As Companies Build Thousands of Cell Towers, Indigenous Nations are Faced with Difficult Choices

In Texas, a tiny staff of tribal officials field hundreds of requests each day to build 5G towers in areas of cultural and historic importance.

The construction of cell towers in Indigenous territories has long been an issue.
The construction of cell towers in Indigenous territories has long been an issue. Ish Ishwar

In Texas, a tiny staff of tribal officials field hundreds of requests each day to build 5G towers in areas of cultural and historic importance.

The construction of cell towers in Indigenous territories has long been an issue.
The construction of cell towers in Indigenous territories has long been an issue. Ish Ishwar

Every day, Bryant Celestine opens his email to find around 80 messages that require immediate responses. Most of those emails come from the Tower Construction Notification System (TCNS) that alerts the Alabama-Coushatta Tribe of Texas of a new proposal to build a 5G cell tower on ancestral territories. As the Tribal Historic Preservation Officer (THPO) for the nation, Celestine is charged with upholding tribal and federal preservation laws created to protect tribal resources, including the repatriation of remains and sacred items, and the protection of culturally or historically important land.

“Our territory goes from Brownsville all the way up to Texarkana and all the way across to Tennessee down into the panhandle of Florida,” Celestine says. “So, it’s a major workload.” He says he regularly fields calls from the “Tennessee Valley Authority, the United States Forest Service, Texas Department of Transportation, and a lot of different industries.”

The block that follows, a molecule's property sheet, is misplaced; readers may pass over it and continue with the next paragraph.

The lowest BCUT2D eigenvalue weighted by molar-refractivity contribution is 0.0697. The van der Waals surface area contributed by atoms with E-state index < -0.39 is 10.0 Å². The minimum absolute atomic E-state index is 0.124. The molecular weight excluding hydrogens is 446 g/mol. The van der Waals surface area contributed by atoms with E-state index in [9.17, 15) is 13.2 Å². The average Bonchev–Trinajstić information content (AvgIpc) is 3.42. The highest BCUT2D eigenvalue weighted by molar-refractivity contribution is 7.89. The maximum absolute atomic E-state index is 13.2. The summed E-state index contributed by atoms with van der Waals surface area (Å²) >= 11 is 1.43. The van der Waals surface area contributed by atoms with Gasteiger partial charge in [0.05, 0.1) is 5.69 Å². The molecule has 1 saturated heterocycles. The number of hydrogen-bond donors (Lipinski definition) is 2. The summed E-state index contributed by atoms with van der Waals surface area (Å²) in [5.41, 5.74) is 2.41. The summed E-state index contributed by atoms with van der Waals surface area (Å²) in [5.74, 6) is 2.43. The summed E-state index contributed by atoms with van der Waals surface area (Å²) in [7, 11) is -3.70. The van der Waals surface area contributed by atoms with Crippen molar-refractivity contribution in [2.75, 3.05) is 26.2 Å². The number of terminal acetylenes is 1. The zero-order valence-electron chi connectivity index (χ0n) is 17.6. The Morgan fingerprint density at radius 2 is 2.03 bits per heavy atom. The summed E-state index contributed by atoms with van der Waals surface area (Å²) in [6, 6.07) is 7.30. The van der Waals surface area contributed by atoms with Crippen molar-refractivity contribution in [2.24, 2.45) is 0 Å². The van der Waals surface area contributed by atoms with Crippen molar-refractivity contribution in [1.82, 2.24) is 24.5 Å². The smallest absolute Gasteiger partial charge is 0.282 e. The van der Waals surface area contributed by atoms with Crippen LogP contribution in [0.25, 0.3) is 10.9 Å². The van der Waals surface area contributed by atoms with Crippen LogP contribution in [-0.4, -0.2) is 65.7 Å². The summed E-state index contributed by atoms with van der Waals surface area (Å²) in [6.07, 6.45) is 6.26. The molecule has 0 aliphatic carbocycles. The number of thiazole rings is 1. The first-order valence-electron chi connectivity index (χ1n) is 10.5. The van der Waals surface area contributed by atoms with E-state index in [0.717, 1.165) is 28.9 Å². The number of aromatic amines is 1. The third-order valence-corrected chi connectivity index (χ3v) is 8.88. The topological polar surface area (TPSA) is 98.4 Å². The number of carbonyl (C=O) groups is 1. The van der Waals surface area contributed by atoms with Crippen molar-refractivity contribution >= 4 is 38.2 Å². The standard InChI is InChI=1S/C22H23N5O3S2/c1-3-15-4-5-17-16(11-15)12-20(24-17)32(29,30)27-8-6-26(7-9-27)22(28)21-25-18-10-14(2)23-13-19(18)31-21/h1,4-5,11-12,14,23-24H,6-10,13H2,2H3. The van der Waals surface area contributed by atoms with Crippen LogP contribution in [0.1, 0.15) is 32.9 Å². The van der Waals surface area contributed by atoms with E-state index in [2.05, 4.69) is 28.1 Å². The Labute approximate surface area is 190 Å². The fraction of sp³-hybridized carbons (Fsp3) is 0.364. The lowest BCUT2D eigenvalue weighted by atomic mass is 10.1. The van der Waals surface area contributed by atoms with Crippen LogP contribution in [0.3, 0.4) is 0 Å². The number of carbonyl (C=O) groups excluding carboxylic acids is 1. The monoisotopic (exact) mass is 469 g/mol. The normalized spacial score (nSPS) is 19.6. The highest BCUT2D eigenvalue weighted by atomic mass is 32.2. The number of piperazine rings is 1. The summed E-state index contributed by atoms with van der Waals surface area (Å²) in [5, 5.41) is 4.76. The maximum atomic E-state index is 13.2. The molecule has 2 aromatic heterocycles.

Promised to be a faster, more reliable cell network, 5G requires the construction of thousands upon thousands of small cell towers just a few blocks apart. 5G waves are smaller and don’t travel far or well, which means some 650,000 new towers need to be built nationwide to support the network.

Indigenous nations like the Alabama-Coushatta are in a difficult situation. The offices are woefully underfunded, which makes it impossible for THPOs to process the hundreds of 5G requests each week, and if tribes don’t respond, construction of a tower could damage religious places, cemeteries, or other historic sites.

“Tribes are inundated with requests for consultation and because there is so much expansion happening with our telecommunications in the United States, that means that any given tribe might be getting anywhere from a couple to a couple hundred requests over the course of a month,” said Shasta Gaughen, a board member for the National Association of Tribal Historic Preservation Officers. “The risk is that there’s just so much going through the system, that a tribe, especially an under-resourced tribe, runs the risk of missing the opportunity to comment.”

The Alabama-Coushatta, like many other Indigenous nations, have historical and cultural ties to lands outside of their reservations. For example, the Navajo Nation has the Four Sacred Mountains and each mountain is home to several different deities. However, none of the Four Sacred Mountains are within reservation boundaries. They are located on ancestral territories. This is why having the resources and time to research the site of development is important.

But in the last year Celestine only spent about 5 percent of his time on TCNS proposals. In the past, these proposals took up 80 percent of his time but now he is unable to do that because of all the other development proposals his office receives.

“There’s a risk that you’re not going to be able to do enough research to adequately consult on a particular installation and there’s a chance that a historic tribal cultural resource gets damaged or destroyed,” says Gaughen.